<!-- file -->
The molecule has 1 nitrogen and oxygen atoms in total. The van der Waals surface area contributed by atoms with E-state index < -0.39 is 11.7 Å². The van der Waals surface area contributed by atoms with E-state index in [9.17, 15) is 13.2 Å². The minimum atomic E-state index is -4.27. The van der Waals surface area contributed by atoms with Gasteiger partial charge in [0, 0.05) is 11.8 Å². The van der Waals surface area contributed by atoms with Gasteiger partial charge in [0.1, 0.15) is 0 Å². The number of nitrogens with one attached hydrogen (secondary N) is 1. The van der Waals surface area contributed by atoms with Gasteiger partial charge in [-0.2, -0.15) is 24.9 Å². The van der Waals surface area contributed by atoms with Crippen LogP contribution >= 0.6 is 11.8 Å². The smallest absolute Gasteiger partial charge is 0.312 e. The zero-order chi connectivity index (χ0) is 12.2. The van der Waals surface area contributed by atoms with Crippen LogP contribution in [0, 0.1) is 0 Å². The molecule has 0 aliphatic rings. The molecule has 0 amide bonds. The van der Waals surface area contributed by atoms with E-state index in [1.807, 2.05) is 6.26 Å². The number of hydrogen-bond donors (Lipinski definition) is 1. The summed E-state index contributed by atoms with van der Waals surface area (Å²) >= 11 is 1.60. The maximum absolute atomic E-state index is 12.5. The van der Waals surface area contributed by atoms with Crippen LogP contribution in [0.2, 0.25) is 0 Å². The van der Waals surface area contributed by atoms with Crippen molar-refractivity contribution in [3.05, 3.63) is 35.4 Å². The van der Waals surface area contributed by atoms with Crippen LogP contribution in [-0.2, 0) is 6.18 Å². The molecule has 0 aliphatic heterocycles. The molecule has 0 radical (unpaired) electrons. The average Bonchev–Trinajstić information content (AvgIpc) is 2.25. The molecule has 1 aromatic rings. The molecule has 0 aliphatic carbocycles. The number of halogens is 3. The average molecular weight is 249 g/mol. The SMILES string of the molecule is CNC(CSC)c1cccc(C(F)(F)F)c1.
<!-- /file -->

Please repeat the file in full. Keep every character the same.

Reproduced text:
The molecule has 1 nitrogen and oxygen atoms in total. The van der Waals surface area contributed by atoms with E-state index < -0.39 is 11.7 Å². The van der Waals surface area contributed by atoms with E-state index in [9.17, 15) is 13.2 Å². The minimum atomic E-state index is -4.27. The van der Waals surface area contributed by atoms with Gasteiger partial charge in [0, 0.05) is 11.8 Å². The van der Waals surface area contributed by atoms with Gasteiger partial charge in [0.1, 0.15) is 0 Å². The number of nitrogens with one attached hydrogen (secondary N) is 1. The van der Waals surface area contributed by atoms with Gasteiger partial charge in [-0.2, -0.15) is 24.9 Å². The van der Waals surface area contributed by atoms with Crippen LogP contribution >= 0.6 is 11.8 Å². The smallest absolute Gasteiger partial charge is 0.312 e. The zero-order chi connectivity index (χ0) is 12.2. The van der Waals surface area contributed by atoms with Crippen LogP contribution in [0, 0.1) is 0 Å². The molecule has 0 aliphatic rings. The molecule has 0 amide bonds. The van der Waals surface area contributed by atoms with E-state index in [1.807, 2.05) is 6.26 Å². The number of hydrogen-bond donors (Lipinski definition) is 1. The summed E-state index contributed by atoms with van der Waals surface area (Å²) >= 11 is 1.60. The maximum absolute atomic E-state index is 12.5. The van der Waals surface area contributed by atoms with Crippen LogP contribution in [0.2, 0.25) is 0 Å². The van der Waals surface area contributed by atoms with Crippen molar-refractivity contribution in [3.05, 3.63) is 35.4 Å². The van der Waals surface area contributed by atoms with Crippen LogP contribution in [-0.2, 0) is 6.18 Å². The molecule has 0 aliphatic heterocycles. The molecule has 0 radical (unpaired) electrons. The average Bonchev–Trinajstić information content (AvgIpc) is 2.25. The molecule has 1 aromatic rings. The molecule has 0 aliphatic carbocycles. The number of halogens is 3. The average molecular weight is 249 g/mol. The SMILES string of the molecule is CNC(CSC)c1cccc(C(F)(F)F)c1.